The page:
I think this sounds like a great idea, if done by people who really care for other people. It bothers me how "disposable" the elderly are considered to be these days. I used to volunteer at a nursing home and I cried every Sunday when I got home. So many people who rarely got a visitor... I understand that families are scattered and that most people feel they have to work & can't care for an elderly family member. I would hope, that should my parents ever be in this situation, that I would be able to find a way to keep them with me, much the same way that I left a full-time job in order to care for my child. I think it's as important as that.
Thanks for sharing this story.

mlraminiak said...

Comment on Amy's comment...Having the old folks with you SOUNDS nice, but it assumes the old folks WANT to live with you, which my Mom decidedly did NOT.  Had to give her the freedom of choice, and she chose Assisted Living.  Part of the problem with the "greatest generation" is, they are so independent, they are determined not to be a "burden" to their children.  Which is one of the reasons, I think, that Assisted Living is finding such a big market...  Lisa  :-]

skalthia said...

These are the regs in Virginia.  Other states vary.  Nursing homes are federally funded and therefore are inspected and licensed by the feds. (Although the state is tasked with inspection in most states). Assisted Livings are not federally funded, and are licensed by states Social Services Department.  The state inspects Assisted Living homes and issues their licensure.

The biggest AL provider, Sunrise Senior Living, started in Oakton VA. Paul & Terry Klassaunn purchased an abandoned nursing home and renovated it in the late 80's to begin THE largest provider of senior services today. They are in several other countries, and grow daily.  Their philosphy is to help people live, not keep people alive. Although, as a nurse for SSL, I do help to keep my residents alive every day.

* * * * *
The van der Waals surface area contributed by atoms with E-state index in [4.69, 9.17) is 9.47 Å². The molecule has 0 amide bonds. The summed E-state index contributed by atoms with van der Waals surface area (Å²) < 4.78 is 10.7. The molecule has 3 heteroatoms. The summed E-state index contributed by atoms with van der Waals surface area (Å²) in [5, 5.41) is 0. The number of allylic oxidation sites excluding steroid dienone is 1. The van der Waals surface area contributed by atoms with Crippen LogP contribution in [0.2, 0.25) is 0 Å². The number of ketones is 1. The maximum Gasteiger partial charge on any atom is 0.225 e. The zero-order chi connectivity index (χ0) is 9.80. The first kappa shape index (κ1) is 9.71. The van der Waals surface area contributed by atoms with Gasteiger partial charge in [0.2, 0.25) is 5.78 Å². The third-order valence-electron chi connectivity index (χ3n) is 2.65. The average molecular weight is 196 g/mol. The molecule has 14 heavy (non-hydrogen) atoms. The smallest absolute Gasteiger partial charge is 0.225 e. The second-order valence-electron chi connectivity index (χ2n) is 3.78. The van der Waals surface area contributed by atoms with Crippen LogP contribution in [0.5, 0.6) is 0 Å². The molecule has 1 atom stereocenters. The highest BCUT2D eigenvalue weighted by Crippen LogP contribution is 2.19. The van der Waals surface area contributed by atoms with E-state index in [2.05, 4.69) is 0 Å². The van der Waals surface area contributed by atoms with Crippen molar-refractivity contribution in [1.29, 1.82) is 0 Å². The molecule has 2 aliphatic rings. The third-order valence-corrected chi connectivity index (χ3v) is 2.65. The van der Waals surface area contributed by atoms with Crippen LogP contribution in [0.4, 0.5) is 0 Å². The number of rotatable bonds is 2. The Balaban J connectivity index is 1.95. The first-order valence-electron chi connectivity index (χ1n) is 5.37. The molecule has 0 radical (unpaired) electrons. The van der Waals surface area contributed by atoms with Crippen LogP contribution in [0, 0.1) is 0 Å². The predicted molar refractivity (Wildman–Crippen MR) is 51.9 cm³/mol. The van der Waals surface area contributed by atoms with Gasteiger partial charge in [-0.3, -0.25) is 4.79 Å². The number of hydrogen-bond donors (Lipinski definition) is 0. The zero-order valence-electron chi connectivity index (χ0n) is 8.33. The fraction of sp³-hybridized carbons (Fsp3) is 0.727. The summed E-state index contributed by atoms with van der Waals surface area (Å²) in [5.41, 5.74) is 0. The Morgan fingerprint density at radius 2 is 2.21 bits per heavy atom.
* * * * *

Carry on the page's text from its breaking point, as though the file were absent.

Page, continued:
It is a wonderful option for seniors who can no longer live on their own, but do not need the intervention of a nurse on a daily basis.  The homes I have seen and worked in are friendly family atmospheres with an emphasis on makeing today a great day, and this moment the best it can be for all our seniors.  The activities that are offered in SSL homes outnumber the local nursing homes 10 to 1.  

skalthia said...

The differences between a nursing home and assited living are many.  Nursing homes accept Medicare and Medicaid payment, they provide in house therapies, and have to have a skilled need, which means a nurse has to take care of that need. They can manage vents, post op, drains, IV's, just about anything a hospital can do, except ICU care.

Assisted Living on the other hand is private pay (or locally funded), and the residents can not have a skilled need. Which means, they cannot have, a ventilator, a level 2 or higher wound, IV therapies, daily injections (except Diabetes medication), a condition which requires daily assessment or intervention by a nurse.  (The caveat to that is, if the need can be met by Visiting Nurses, then the resident can stay or enter Assisted Living. So, for instance the wound care could be covered by Visiting Nurse and the resident can stay in the assisted living).

krobbie67 said...

My mom is a nursing home administrator. When ever she makes me mad, I threaten her with spending her old age in one. Works like a charm. That new group home format sounds wonderful. :-) ---Robbie